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Art. I, § 1. All men are by nature free and independent, and have certain inalienable rights, among which are those of enjoying and defending life and liberty; acquiring, possessing, and protecting property; and pursuing and obtaining safety and happiness.
Art. I, § 4. . . . No person shall be rendered incompetent to be a witness or juror on account of his opinions on matters of religious belief. . . .
Art. I, § 5. The privilege of the writ of habeas corpus shall not be suspended unless when, in cases of rebellion or invasion, the public safety may require its suspension.
Habeas corpus. See U. S. Const., art. I, § 9, subd. 2.
Art. I, § 6. All persons shall be bailable by sufficient sureties, unless for capital offenses when the proof is evident or the presumption great. Excessive bail shall not be required, nor excessive fines imposed; nor shall cruel or unusual punishments be inflicted. Witnesses shall not be unreasonably detained, nor confined in any room where criminals are actually imprisoned.
Art. I, § 7. The right of trial by jury shall be secured to all, and remain inviolate. . . . A trial by jury may be waived in all criminal cases, not amounting to felony, by the consent of both parties, expressed in open court. . . .
Art. 1, § 8. Offenses heretofore required to be prosecuted by indictment shall be prosecuted by information, after examination and commitment by a magistrate, or by indictment, with or without such ex. amination and commitment, as may be prescribed by law. A grand jury shall be drawn and summoned at least once a year in each county.
Art. I, § 9. ... In all criminal prosecutions for libels, the truth may be given in evidence to the jury; and if it shall appear to the jury that the matter charged as libelous is true, and was published with good motives and for justifiable ends, the party shall be acquitted; and the jury shall have the right to determine the law and the fact. Indictments found, or information laid, for publications in newspapers shall be tried in the county where such newspapers have their publication-office, or in the county where the party alleged to be libeled resided at the time of the alleged publication, unless the place of trial shall be changed for good cause.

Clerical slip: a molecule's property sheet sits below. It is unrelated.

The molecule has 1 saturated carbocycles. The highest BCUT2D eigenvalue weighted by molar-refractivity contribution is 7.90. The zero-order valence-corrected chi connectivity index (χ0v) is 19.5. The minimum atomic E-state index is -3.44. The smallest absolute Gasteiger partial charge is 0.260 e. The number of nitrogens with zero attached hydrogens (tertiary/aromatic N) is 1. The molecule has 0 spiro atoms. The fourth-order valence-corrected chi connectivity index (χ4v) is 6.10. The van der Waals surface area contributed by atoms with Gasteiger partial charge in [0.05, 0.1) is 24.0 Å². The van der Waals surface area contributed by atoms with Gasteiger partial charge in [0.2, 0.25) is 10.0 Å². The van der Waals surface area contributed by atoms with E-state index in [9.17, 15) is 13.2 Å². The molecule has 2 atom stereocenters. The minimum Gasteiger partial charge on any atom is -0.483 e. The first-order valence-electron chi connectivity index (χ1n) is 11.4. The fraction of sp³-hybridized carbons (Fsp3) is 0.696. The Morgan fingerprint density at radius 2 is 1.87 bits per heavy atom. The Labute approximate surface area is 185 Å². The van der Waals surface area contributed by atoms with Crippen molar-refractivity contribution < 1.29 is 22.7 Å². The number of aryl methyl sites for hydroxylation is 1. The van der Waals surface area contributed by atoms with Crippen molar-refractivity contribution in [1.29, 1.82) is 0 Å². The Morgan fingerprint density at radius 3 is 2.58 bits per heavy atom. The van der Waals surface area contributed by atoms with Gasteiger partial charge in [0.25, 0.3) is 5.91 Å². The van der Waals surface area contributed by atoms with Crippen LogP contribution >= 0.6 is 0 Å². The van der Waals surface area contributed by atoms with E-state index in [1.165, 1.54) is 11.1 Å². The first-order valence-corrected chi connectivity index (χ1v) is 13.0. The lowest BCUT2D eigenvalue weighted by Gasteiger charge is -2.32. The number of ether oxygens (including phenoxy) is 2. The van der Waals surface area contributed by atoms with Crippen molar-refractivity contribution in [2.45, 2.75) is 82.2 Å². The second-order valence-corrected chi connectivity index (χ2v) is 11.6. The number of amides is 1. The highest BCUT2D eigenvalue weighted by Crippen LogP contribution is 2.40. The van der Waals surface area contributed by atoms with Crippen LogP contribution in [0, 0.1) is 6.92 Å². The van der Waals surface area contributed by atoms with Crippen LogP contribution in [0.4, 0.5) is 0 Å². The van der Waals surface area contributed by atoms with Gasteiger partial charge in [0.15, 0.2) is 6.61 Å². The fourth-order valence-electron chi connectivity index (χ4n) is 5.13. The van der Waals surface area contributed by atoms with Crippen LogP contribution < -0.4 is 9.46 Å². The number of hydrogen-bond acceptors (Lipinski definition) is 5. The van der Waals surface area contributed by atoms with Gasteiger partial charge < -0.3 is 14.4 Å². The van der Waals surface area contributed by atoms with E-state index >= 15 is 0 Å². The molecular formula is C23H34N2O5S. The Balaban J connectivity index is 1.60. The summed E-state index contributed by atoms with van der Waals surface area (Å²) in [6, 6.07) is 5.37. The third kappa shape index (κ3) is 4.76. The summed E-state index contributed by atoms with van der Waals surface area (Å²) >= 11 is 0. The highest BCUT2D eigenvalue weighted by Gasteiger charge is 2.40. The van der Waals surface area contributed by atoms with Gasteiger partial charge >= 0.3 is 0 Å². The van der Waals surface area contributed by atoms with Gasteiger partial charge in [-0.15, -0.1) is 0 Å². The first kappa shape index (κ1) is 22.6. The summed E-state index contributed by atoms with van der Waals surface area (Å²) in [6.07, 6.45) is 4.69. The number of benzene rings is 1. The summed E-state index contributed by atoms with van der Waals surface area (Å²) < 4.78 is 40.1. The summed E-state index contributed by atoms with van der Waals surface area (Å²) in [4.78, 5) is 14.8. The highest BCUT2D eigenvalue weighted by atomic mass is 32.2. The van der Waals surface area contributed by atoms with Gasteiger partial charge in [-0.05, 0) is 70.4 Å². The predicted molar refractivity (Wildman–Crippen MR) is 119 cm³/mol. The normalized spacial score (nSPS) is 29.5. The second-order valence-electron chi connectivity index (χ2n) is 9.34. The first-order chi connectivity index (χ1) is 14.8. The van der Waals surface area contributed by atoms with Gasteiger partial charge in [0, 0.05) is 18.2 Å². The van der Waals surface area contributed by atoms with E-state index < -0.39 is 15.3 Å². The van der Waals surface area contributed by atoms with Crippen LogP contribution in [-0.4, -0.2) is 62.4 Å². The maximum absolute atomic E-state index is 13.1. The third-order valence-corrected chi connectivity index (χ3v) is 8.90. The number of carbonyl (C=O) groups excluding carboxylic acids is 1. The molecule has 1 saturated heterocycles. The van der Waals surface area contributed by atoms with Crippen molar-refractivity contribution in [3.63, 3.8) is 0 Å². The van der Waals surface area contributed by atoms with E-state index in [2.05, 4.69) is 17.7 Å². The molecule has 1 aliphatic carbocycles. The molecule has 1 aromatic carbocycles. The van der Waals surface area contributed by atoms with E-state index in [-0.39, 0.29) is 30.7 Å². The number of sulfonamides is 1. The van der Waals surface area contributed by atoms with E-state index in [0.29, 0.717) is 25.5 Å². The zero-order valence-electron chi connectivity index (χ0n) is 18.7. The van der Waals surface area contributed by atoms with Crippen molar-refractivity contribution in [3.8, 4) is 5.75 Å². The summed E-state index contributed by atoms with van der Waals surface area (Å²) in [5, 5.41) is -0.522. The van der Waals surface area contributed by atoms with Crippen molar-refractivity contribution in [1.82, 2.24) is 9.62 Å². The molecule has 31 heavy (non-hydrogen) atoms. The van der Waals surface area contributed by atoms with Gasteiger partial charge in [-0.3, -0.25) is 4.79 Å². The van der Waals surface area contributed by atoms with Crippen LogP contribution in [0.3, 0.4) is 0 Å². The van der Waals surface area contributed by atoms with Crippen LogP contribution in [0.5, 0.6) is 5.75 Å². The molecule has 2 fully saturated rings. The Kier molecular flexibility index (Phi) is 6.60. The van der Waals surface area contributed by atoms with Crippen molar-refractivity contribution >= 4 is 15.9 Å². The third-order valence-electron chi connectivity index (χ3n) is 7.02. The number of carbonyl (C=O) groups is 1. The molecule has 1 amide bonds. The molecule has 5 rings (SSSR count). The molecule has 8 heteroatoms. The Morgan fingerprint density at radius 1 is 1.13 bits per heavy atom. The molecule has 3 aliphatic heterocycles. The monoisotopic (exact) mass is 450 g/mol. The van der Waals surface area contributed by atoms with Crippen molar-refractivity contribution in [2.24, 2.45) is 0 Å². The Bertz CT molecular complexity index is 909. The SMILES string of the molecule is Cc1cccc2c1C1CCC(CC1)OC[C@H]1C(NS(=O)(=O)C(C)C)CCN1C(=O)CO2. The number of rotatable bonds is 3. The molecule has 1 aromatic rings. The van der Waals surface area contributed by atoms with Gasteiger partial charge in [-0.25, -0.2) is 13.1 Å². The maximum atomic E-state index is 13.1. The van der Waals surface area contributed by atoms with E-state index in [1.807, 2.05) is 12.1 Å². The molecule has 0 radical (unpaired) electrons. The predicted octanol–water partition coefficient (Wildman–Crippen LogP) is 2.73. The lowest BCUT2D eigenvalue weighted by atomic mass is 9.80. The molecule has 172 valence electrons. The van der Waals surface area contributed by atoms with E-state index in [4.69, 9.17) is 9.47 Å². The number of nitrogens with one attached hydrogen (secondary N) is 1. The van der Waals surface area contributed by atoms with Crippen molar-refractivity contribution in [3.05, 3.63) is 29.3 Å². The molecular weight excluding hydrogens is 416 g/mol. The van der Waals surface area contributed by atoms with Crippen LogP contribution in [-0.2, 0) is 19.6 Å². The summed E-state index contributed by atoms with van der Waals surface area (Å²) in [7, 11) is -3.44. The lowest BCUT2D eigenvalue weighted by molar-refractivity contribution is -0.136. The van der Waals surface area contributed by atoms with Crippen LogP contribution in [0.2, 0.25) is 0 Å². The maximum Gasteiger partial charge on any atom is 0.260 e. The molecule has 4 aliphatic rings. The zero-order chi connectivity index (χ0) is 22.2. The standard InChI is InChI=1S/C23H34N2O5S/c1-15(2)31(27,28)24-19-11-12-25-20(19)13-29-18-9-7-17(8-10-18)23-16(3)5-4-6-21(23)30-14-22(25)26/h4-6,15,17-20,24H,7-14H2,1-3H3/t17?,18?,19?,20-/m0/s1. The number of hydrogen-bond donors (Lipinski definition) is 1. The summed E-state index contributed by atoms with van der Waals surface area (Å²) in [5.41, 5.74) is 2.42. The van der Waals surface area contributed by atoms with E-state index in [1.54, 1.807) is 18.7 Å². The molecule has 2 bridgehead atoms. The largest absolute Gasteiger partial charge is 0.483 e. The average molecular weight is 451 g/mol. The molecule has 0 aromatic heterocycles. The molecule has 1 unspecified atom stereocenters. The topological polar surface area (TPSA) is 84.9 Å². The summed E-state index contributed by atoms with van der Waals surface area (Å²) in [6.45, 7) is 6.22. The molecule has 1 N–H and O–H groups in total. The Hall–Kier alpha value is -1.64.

Art. I, § 13. In criminal prosecutions, in any court whatever, the party accused shall have the right to a speedy and public trial; to
have the process of the court to compel the attendance of witnesses in his behalf, and to appear and defend, in person and with counsel. No person shall be twice put in jeopardy for the same offense; nor be compelled, in any criminal case, to be a witness against himself; nor be deprived of life, liberty, or property without due process of law. The legislature shall have power to provide for the taking, in the presence of the party accused and his counsel, of depositions of witnesses in criminal cases, other than cases of homicide, when there is reason to believe that the witness, from inability or other cause, will not attend at the trial.
Art. I, § 16. No bill of attainder, ex post facto law, or law impairing the obligation of contracts, shall ever be passed.
Art. I, § 18. Neither slavery nor involuntary servitude, unless for the punishment of crime, shall ever be tolerated in this state.
Art. I, § 20. Treason against the state shall consist only in levying war against it, adhering to its enemies, or giving them aid and comfort. No person shall be convicted of treason unless on the evidence of two witnesses to the same overt act, or confession in open court.
Art. II, § 1. ́ . . . No . . . person convicted of any infamous crime, and no person hereafter convicted of the embezzlement or misappropriation of public money, shall ever exercise the privileges of an elector in this state.
Art. II, § 2. Electors shall in all cases, except treason, felony, or breach of the peace, be privileged from arrest on the days of election, during their attendance at such election, going to and returning therefrom.